When I was in college, I was in a fraternity. Hard to believe for those that know me, but it was an engineering school, where the male:female ratio was 8:1 (“…where the Men are Men and so are the Women…”), and 90% of the undergrads found their social life in the Greek system. So my friends and I joined.
It was mostly enjoyable, except for some rampant anti-semitism in my house (e.g., people throwing pennies at us; two and one-half wandering Jews) mostly as a way for the upperclassmen to pick on the lower. It could have been anything, I guess. I didn’t let it affect me.
However, that mild abuse was a mask for something deeper going on. A few months after I joined, my formal initiation consisted of about a week of sleep deprivation, truly disgusting and unhealthy living conditions, coupled with some physical activities that literally left scars on me for a decade.
I almost bolted towards the end of it. But the upperclassmen threatened my fellow initiates with even more pain if I did, and so I stayed and made it through.
Then it was all beer and fun for a while. We forgot the pain and remembered that we’d made it through together, kind of like war vets, but with much less danger or purpose.
Fast forward to the next fall. I was a full brother and in charge of recruitment (“rush”) for a house that had declining membership and income. I had the bright idea that if every brother simply picked two freshmen they liked, spent a lot of quality time with them, and at least one of those two joined the house (on average), we’d do pretty well.
My plan worked a bit too well. We practically doubled the size of the house that year. And yes, we were one of the few houses to have a truly dry rush and still do well.
But I hadn’t ever thought about what it would be like to be on the other side of the hazing pattern, doing the deed to the new friends I’d indirectly brought in.
I left half-way through the initiation that year, distraught and unable to proceed. It was far worse to give than to receive.
I decided to end hazing in my fraternity for good. And fortunately for me, a few of my close friends (from my class and the one I’d help recruit) agreed to help.
We spent the next year on this task, sometimes to the detriment of our classes. We tried to get ourselves elected to lead the house. We lobbied to change the rules. We even drove cross-country to the national headquarters to research other local chapters that might have solved this already.
The pro-hazing forces were more or less on to us (the failed elections were kind of a tip-off) and came along just to watch us, thinking we were going to rat them out to the national leadership. It was quite a caravan.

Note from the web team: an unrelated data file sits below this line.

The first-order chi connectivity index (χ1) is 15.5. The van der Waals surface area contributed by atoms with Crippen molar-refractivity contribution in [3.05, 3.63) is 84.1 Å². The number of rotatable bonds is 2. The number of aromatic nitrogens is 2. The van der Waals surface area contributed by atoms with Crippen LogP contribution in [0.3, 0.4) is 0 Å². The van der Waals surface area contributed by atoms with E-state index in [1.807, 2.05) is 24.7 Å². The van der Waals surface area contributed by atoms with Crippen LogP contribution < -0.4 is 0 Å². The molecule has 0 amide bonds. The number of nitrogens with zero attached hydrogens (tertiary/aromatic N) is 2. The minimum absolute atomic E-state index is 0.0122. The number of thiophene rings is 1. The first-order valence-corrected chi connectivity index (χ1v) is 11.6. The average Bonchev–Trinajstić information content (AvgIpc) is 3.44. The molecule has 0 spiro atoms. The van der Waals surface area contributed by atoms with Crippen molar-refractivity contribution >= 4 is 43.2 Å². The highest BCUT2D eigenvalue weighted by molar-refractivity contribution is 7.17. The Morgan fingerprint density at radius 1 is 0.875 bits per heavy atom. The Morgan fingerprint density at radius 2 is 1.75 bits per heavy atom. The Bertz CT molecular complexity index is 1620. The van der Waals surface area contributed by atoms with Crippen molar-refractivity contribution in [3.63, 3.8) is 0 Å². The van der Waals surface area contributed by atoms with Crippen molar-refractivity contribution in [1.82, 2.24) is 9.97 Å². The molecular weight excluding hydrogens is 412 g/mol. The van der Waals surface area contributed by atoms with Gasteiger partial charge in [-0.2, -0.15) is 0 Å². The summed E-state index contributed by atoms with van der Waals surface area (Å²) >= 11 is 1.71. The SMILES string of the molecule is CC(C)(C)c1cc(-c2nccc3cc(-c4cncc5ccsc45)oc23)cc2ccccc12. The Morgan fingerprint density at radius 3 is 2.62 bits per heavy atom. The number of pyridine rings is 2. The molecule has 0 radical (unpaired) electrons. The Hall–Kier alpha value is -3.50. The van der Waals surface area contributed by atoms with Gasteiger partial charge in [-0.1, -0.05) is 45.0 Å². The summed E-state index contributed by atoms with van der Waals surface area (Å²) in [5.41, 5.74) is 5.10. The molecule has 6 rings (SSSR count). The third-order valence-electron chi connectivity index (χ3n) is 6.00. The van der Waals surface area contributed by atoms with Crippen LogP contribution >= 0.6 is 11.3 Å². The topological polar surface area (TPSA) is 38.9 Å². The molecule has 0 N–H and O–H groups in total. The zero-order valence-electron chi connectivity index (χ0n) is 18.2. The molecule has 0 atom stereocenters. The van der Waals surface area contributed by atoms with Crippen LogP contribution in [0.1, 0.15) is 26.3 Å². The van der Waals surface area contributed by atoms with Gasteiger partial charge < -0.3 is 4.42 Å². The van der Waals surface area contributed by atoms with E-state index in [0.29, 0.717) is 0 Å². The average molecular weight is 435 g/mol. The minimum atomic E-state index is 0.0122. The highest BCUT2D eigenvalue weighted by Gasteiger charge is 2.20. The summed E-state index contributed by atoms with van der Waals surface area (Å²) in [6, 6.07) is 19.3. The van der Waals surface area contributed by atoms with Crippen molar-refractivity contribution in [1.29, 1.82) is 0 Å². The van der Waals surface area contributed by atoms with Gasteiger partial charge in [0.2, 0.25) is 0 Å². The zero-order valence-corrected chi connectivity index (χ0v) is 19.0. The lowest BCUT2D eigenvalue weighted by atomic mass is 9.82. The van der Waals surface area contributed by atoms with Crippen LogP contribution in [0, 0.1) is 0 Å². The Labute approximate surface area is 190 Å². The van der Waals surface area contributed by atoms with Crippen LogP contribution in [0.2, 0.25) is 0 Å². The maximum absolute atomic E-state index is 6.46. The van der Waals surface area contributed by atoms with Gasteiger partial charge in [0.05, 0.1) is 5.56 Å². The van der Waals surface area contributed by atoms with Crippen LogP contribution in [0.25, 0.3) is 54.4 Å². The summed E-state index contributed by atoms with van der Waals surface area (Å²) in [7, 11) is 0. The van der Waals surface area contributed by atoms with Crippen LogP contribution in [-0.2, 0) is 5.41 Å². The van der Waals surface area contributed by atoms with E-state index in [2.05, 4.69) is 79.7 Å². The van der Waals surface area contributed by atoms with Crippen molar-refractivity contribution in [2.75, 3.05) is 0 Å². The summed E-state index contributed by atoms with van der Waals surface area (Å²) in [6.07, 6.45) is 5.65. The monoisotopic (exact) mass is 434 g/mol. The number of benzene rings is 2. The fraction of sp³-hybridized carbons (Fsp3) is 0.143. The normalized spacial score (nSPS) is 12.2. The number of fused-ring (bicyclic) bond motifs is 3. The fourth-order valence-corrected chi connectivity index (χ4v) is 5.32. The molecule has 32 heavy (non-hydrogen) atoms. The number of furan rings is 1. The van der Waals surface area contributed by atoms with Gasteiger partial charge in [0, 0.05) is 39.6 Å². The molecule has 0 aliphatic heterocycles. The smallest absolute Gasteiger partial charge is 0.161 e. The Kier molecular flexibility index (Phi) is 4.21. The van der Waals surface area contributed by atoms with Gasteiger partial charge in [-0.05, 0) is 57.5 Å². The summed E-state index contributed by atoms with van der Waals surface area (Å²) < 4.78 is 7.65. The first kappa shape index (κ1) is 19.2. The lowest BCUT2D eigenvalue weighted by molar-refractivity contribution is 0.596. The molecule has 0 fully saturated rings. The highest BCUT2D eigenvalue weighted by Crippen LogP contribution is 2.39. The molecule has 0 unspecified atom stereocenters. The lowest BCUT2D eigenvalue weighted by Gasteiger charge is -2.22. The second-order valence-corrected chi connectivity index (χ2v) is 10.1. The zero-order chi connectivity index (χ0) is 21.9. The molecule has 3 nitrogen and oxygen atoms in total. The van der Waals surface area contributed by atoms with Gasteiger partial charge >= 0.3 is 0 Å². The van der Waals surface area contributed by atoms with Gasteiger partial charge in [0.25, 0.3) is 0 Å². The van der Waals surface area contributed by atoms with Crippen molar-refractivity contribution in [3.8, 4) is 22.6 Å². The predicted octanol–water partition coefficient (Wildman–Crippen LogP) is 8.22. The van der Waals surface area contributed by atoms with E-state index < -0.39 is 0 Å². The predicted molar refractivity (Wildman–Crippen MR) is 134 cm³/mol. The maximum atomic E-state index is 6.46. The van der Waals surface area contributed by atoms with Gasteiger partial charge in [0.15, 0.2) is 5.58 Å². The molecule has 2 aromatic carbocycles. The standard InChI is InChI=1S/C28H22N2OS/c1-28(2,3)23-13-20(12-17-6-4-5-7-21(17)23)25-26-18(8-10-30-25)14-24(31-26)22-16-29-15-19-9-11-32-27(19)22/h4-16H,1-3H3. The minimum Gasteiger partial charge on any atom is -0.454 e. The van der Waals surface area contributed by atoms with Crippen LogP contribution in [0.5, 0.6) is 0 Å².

We didn’t rat them out. Had we wanted to blow up the chapter, we could have simply gone to the dean, the media, the cops. Anyone in a position of responsibility would have to take legal action for liability reasons and shut it all down.
Instead, we followed a precedent for a house that had ended rampant drug abuse. We got our own alumni association (who was mostly pro-hazing for nostalga reasons, but also pro-not-getting sued for responsible-adult reasons) to take over the house and fix the problems quietly.
It worked. We even had the brothers believing it was the alumni association’s idea in the first place, just to make it easier to swallow.
However, with all of my machinations and arm-twisting to end hazing, I’d certainly made a few enemies along the way. And in the end, partly because of the neglect of classwork and partly to protect my co-conspirators, I took the blame upon myself and soon transferred schools to Ohio State, where I got my actual degree, safe from the death threats and angry stares. [I’m not sure they would have done more than basic violence, but a drunken group rage was not unlikely either].
In the end, the house did pretty well from what I hear. No more hazing to this day. There was none of the doom and gloom, social and moral collapse, as promised by the pro-hazing forces either. Life goes on, just a little less harshly.
Hazing is such an ugly and unnecessary thing. Brotherhood is built from common experience, trust and respect. It’s not built from one class persecuting the next, or from those in power abusing that power to get their way.
But the key lesson was: don’t rat out the rats if you can avoid it, but fix the problem just the same — and don’t give up until you do. In the worst case, you may just fix it but make it hard for you to stay. And that’s okay. Life is full of twists and turns along the way.
I hope that’s helpful to someone else out there. It was a lesson hard won.